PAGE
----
Publication: Monitor Volume: 6 Issue: 228

The Russian stock market, whose performance through the first eight months of 2000 compared favorably with most other emerging markets, has tanked since August, and underwent a particularly sharp downward correction on November 30. The 11 percent drop in the value of the equities traded via the Russian Trading System (RTS) on that day meant that the Russian market had dropped 20 percent since the start of the year. It also reminded nervous investors of the stock market carnage which accompanied Russia’s August 1998 financial crisis. But while a similar macroeconomic meltdown seems unlikely at this juncture, the RTS’s downward spiral does point to the many unhealthy components of the Russian financial system.

The immediate cause of the November 30 sell-off was bad news from the Istanbul Stock Exchange (ISE), because emerging market investors typically view Turkish equities as close substitutes for Russian stocks. The Turkish Central Bank had been defending the lira’s exchange rate against large outflows of foreign capital, and the bank’s foreign exchange reserves dropped by some US$6 billion from November 22 to November 30. Market fears that the defense would fail and produce a large devaluation accelerated Turkish sell-off, and pushed the ISE-100 index down 8 percent. Continuing declines in the NASDAQ–which has been declining steadily this fall due to a slowing U.S. economy and uncertainty about the U.S. presidential elections–have also made investors less willing to take the risk of investing in emerging markets. These trends helped to push the RTS index down 11 percent on November 30, to close at 143, even though trading was halted for an hour when the index fell 8 percent following the market’s opening. By December 4 the RTS had dropped below 142–and a full 20 percent below its end-1999 level of 178.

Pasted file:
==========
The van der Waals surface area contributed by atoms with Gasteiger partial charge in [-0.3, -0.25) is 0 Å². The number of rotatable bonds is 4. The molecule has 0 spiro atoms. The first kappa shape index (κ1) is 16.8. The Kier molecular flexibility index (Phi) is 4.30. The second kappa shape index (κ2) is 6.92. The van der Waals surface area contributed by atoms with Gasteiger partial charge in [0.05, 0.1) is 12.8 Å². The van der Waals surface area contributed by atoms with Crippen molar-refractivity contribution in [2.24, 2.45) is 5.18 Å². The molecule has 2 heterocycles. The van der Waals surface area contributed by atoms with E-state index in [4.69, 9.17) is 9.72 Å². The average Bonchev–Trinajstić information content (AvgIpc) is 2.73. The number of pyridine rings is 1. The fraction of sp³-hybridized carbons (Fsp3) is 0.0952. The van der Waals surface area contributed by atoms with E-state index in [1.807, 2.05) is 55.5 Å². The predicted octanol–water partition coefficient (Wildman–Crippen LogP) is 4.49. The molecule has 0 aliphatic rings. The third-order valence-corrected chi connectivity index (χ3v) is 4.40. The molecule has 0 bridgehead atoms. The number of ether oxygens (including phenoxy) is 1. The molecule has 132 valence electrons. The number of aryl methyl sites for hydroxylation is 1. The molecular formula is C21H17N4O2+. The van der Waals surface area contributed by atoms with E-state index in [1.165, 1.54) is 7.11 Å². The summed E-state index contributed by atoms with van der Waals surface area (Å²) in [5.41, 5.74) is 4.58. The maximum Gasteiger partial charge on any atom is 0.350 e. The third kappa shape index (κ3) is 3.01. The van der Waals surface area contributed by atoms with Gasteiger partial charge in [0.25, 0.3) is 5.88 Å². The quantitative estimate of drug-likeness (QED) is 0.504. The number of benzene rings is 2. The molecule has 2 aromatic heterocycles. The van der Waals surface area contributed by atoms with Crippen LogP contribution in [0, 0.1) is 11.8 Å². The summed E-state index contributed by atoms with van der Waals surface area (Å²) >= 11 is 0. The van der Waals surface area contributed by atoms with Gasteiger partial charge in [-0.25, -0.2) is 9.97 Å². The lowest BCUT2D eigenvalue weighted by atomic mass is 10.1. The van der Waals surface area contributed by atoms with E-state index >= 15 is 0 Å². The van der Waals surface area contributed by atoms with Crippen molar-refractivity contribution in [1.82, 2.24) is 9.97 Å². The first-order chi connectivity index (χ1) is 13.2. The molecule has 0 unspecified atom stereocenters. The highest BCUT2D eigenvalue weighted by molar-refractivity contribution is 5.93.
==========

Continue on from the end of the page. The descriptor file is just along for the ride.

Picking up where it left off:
The November 30 rout was only the most recent bit of bad news in a dismal autumn for Russian equities. The RTS had risen from 110 on December 8, 1999 to a high of 244 on March 24, 2000–the eve of Vladimir Putin’s election as president–on the hope that the new president’s market-reform rhetoric would translate into a better investment environment. While the market took a beating during the Kremlin’s summer attack on the oligarchs, by August 29 the RTS had climbed back up to 246. Russian equities then began their long descent, dropping to 199 on September 29, 189 on October 31, and 161 on November 29. Then came the November 30 drop to 143 (Wall Street Journal, December 1, 4; Russia Today, December 4).